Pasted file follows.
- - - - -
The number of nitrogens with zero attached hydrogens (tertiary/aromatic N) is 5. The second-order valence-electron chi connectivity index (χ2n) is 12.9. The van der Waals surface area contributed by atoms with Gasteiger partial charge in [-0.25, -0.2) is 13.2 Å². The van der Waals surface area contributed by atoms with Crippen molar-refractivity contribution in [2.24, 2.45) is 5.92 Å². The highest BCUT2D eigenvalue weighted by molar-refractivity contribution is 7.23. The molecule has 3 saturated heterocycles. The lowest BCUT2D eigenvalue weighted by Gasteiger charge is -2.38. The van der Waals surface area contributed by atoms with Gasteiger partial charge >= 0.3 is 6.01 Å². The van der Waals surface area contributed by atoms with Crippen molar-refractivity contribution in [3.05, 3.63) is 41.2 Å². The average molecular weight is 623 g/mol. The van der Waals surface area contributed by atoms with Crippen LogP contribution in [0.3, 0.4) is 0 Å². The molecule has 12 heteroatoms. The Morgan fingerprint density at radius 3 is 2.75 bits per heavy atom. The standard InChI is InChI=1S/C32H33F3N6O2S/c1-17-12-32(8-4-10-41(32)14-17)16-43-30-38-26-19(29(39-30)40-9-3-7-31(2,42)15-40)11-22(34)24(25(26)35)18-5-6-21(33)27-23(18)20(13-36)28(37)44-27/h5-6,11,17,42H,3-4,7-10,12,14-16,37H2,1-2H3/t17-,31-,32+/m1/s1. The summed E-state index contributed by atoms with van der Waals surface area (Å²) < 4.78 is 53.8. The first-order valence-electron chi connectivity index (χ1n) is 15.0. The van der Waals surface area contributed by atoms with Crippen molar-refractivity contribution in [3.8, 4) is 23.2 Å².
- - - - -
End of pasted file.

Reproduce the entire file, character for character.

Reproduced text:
The number of nitrogens with zero attached hydrogens (tertiary/aromatic N) is 5. The second-order valence-electron chi connectivity index (χ2n) is 12.9. The van der Waals surface area contributed by atoms with Gasteiger partial charge in [-0.25, -0.2) is 13.2 Å². The van der Waals surface area contributed by atoms with Crippen molar-refractivity contribution in [2.24, 2.45) is 5.92 Å². The highest BCUT2D eigenvalue weighted by molar-refractivity contribution is 7.23. The molecule has 3 saturated heterocycles. The lowest BCUT2D eigenvalue weighted by Gasteiger charge is -2.38. The van der Waals surface area contributed by atoms with Gasteiger partial charge >= 0.3 is 6.01 Å². The van der Waals surface area contributed by atoms with Crippen molar-refractivity contribution in [3.05, 3.63) is 41.2 Å². The average molecular weight is 623 g/mol. The van der Waals surface area contributed by atoms with Crippen LogP contribution in [0.3, 0.4) is 0 Å². The molecule has 12 heteroatoms. The Morgan fingerprint density at radius 3 is 2.75 bits per heavy atom. The standard InChI is InChI=1S/C32H33F3N6O2S/c1-17-12-32(8-4-10-41(32)14-17)16-43-30-38-26-19(29(39-30)40-9-3-7-31(2,42)15-40)11-22(34)24(25(26)35)18-5-6-21(33)27-23(18)20(13-36)28(37)44-27/h5-6,11,17,42H,3-4,7-10,12,14-16,37H2,1-2H3/t17-,31-,32+/m1/s1. The summed E-state index contributed by atoms with van der Waals surface area (Å²) < 4.78 is 53.8. The first-order valence-electron chi connectivity index (χ1n) is 15.0. The van der Waals surface area contributed by atoms with Crippen molar-refractivity contribution in [3.8, 4) is 23.2 Å².